A particularly good example for helping to explain the “family” concept is a wedding reception. In this example, each guest at a wedding reception is provided with a camera 10. Before the cameras 10 are handed out to the guests, the cameras 10 are linked together to form a family 4 and the family members are configured to share images with a central repository, such as the personal computer 18, internet appliance 20 or web server 22. Therefore, each picture captured by the guests is dynamically transferred to the central repository and available for all to access. To further enable the sharing of wedding pictures, one or more electronic picture frames are introduced into the family to automatically display the pictures captured by the guests. To provide all the guests with an opportunity to take home wedding memorabilia, a number of printers 16 are introduced to the family 4. Each printer 16 is configured to act as a slave to one electronic picture frame 24 so that the guests may printout selected pictures as they are displayed by the electronic picture frames 24. Thus, the wedding guests are treated to a simple, pleasurable photography experience in which the intelligent family of imaging appliances dynamically handles the captured images according to a pre-configured arrangement.
Now referring to FIG. 2A, there is illustrated a block diagram of a portion of a typical imaging appliance 2. Each imaging appliance 2 preferably includes a real-time clock 30, a memory 32, a communications unit 34, a display 36 and a user interface 38. The real-time clock 30 maintains the current date and time. The real-time clock 30 is connected to a battery for maintaining date/time after the imaging appliance 2 is powered-off. In a family 4, the real-time clocks 30 of each family member may be synchronized to facilitate easier organization and ordering of images. The communications unit 34 handles communications with other imaging appliances 2 according to standard networking protocols.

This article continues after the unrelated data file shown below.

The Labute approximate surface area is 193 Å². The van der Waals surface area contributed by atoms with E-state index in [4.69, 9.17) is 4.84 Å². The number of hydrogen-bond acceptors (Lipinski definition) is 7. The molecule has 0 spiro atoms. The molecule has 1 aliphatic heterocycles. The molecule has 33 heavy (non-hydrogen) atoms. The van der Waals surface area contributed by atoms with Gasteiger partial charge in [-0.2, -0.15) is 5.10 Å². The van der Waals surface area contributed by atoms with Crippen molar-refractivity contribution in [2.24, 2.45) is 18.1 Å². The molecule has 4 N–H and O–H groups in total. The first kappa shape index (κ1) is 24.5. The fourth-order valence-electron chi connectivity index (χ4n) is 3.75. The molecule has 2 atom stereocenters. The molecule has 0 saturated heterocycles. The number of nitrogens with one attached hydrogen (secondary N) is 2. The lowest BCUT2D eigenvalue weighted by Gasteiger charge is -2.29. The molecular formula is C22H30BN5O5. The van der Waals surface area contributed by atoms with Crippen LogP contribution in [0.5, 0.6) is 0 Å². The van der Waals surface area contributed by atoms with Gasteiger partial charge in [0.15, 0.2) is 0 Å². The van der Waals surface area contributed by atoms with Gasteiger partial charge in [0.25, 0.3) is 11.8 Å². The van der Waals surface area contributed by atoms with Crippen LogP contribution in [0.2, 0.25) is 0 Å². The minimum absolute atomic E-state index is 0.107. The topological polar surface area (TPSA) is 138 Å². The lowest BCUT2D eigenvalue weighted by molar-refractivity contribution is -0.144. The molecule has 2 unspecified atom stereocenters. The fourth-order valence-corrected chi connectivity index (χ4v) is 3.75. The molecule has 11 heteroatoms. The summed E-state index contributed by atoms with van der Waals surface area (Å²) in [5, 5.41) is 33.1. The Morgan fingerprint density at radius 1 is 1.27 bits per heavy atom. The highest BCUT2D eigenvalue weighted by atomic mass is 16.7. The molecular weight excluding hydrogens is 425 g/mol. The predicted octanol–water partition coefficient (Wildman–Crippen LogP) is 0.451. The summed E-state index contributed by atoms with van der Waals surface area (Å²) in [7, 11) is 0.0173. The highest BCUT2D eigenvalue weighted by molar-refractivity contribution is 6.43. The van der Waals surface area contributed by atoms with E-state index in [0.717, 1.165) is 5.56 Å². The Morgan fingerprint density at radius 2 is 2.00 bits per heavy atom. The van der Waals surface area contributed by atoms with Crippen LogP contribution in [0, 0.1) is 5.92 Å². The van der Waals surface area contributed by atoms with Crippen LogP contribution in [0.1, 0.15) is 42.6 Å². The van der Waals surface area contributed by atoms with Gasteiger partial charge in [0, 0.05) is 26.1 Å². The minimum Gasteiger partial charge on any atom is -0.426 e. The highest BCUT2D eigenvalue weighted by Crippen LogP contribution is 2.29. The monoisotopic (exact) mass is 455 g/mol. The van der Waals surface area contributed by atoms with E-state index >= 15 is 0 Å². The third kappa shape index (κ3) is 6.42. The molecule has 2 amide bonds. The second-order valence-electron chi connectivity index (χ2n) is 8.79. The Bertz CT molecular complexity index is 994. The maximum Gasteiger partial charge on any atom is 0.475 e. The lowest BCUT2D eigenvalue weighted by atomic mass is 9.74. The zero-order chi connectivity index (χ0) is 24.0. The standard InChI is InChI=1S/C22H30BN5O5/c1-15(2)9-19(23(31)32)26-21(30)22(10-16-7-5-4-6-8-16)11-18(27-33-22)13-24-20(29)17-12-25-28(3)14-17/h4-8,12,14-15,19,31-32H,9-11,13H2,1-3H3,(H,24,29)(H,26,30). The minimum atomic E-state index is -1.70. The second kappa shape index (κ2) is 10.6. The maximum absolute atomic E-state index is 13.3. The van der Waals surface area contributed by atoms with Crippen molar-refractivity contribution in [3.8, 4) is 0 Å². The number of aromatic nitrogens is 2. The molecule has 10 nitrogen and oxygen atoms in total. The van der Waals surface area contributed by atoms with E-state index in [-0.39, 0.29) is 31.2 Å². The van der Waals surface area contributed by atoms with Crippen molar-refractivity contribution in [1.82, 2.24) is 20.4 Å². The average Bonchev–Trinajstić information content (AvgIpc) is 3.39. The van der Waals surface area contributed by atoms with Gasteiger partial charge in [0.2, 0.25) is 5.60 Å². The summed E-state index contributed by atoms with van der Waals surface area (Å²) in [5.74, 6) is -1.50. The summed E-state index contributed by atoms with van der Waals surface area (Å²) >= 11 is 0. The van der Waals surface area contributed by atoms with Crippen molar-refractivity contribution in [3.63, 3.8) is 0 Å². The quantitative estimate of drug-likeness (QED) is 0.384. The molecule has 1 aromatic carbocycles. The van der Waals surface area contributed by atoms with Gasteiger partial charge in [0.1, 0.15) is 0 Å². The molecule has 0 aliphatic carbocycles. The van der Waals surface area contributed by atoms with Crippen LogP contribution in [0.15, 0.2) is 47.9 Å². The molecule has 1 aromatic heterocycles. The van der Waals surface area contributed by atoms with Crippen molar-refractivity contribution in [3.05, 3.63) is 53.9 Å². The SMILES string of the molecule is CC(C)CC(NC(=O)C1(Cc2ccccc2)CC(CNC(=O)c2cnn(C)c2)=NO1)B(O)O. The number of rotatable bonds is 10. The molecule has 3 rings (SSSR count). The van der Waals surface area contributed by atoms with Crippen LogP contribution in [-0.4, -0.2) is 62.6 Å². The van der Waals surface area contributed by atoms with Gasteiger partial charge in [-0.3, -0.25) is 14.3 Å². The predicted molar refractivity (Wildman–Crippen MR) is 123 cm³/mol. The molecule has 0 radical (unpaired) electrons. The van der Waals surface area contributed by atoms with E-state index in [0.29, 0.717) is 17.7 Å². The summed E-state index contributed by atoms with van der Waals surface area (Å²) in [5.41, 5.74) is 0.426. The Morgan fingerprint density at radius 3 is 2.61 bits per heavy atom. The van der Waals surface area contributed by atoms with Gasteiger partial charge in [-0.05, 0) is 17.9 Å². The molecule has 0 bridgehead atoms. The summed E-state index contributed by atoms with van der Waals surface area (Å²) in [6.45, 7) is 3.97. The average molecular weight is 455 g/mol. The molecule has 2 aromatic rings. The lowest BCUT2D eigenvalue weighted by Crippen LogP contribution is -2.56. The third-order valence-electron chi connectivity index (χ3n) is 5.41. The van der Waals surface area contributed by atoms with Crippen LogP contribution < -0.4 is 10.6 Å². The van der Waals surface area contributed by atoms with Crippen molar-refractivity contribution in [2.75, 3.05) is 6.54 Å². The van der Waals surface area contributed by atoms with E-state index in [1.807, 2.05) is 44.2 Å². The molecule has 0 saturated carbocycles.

The display 36 and user interface 38 vary according to the type of imaging appliance 2. Preferably, each display 36 includes the capability to display images; and each user interface 38 includes the capability to display status and control options, and receive user. input. Other variations are possible. For example, while some imaging appliances 2 may have a separate display 35 and user interface 38, other imaging appliances may combine the display 36 and user interface 38 into a single component, such as a touch-screen display. Yet other imaging appliances 2 may use the display 36 to display images, status and control options and provide a simple user interface comprising control buttons for providing user input responsive to the status and control presented on the display 36.
Referring now to FIG. 2B, the memory 32 is configured to hold family information (i.e., information related to the family) and appliance information (i.e., attributes of a particular family member) in a registry or database 40. Family information includes a single family identifier 42 (e.g., domain name or network) to uniquely identify each family 4, and two or more family member identifiers 44 (e.g., address) to uniquely identify each member of the family 4.
The family member identifier 44 is preferably comprised of both a typical computer address and a human-centered address. The computer address is preferably hidden from user view. The human-centered address is preferably a thumbnail image that can be viewed on a display 36 of each family memory for convenient selection and addressing of family members to share image data and control. Thus, each imaging appliance 2 includes a thumbnail associated with it that identifies it to other appliances. For example, if a first family member wishes to send an image to a second family member from his camera 10, the first family member may look at thumbnail images of other people in the family 4 using the display 36 of his camera 10 to identify the second family member. An image of the imaging appliance 2 itself is used as a default image. For a more intuitive selection, the default image can be replaced with an image of the owner, user, a location, people, or any other identifying characteristics of the imaging appliance 2. Alphanumerics could be superimposed as added annotation. Thus, the human-centered address provides non-technical users with a simple way to address other members of the family 4.